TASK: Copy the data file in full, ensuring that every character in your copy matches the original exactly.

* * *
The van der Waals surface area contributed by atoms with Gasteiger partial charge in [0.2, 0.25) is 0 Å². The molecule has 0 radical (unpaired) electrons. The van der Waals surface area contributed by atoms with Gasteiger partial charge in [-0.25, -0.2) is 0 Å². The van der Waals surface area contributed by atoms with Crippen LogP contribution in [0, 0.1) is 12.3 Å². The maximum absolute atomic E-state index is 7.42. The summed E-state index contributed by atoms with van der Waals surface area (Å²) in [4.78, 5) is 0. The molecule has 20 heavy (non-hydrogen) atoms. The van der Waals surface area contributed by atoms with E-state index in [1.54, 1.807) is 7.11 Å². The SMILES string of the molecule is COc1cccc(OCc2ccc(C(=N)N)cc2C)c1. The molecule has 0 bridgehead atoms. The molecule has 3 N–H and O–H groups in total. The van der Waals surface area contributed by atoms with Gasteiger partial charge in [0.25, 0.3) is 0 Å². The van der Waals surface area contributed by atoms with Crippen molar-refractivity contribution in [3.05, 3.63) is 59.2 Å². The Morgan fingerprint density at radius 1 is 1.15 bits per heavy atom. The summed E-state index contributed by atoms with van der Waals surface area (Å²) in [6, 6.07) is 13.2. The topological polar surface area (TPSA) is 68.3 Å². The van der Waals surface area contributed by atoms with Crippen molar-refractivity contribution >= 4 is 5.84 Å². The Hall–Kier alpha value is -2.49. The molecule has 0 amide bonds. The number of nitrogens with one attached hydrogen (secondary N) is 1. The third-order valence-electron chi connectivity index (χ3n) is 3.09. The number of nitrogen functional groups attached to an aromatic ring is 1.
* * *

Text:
The van der Waals surface area contributed by atoms with Gasteiger partial charge in [0.2, 0.25) is 0 Å². The molecule has 0 radical (unpaired) electrons. The van der Waals surface area contributed by atoms with Gasteiger partial charge in [-0.25, -0.2) is 0 Å². The van der Waals surface area contributed by atoms with Crippen LogP contribution in [0, 0.1) is 12.3 Å². The maximum absolute atomic E-state index is 7.42. The summed E-state index contributed by atoms with van der Waals surface area (Å²) in [4.78, 5) is 0. The molecule has 20 heavy (non-hydrogen) atoms. The van der Waals surface area contributed by atoms with E-state index in [1.54, 1.807) is 7.11 Å². The SMILES string of the molecule is COc1cccc(OCc2ccc(C(=N)N)cc2C)c1. The molecule has 0 bridgehead atoms. The molecule has 3 N–H and O–H groups in total. The van der Waals surface area contributed by atoms with Gasteiger partial charge in [0.25, 0.3) is 0 Å². The van der Waals surface area contributed by atoms with Crippen molar-refractivity contribution in [3.05, 3.63) is 59.2 Å². The Morgan fingerprint density at radius 1 is 1.15 bits per heavy atom. The summed E-state index contributed by atoms with van der Waals surface area (Å²) in [6, 6.07) is 13.2. The topological polar surface area (TPSA) is 68.3 Å². The van der Waals surface area contributed by atoms with Crippen molar-refractivity contribution >= 4 is 5.84 Å². The Hall–Kier alpha value is -2.49. The molecule has 0 amide bonds. The number of nitrogens with one attached hydrogen (secondary N) is 1. The third-order valence-electron chi connectivity index (χ3n) is 3.09. The number of nitrogen functional groups attached to an aromatic ring is 1.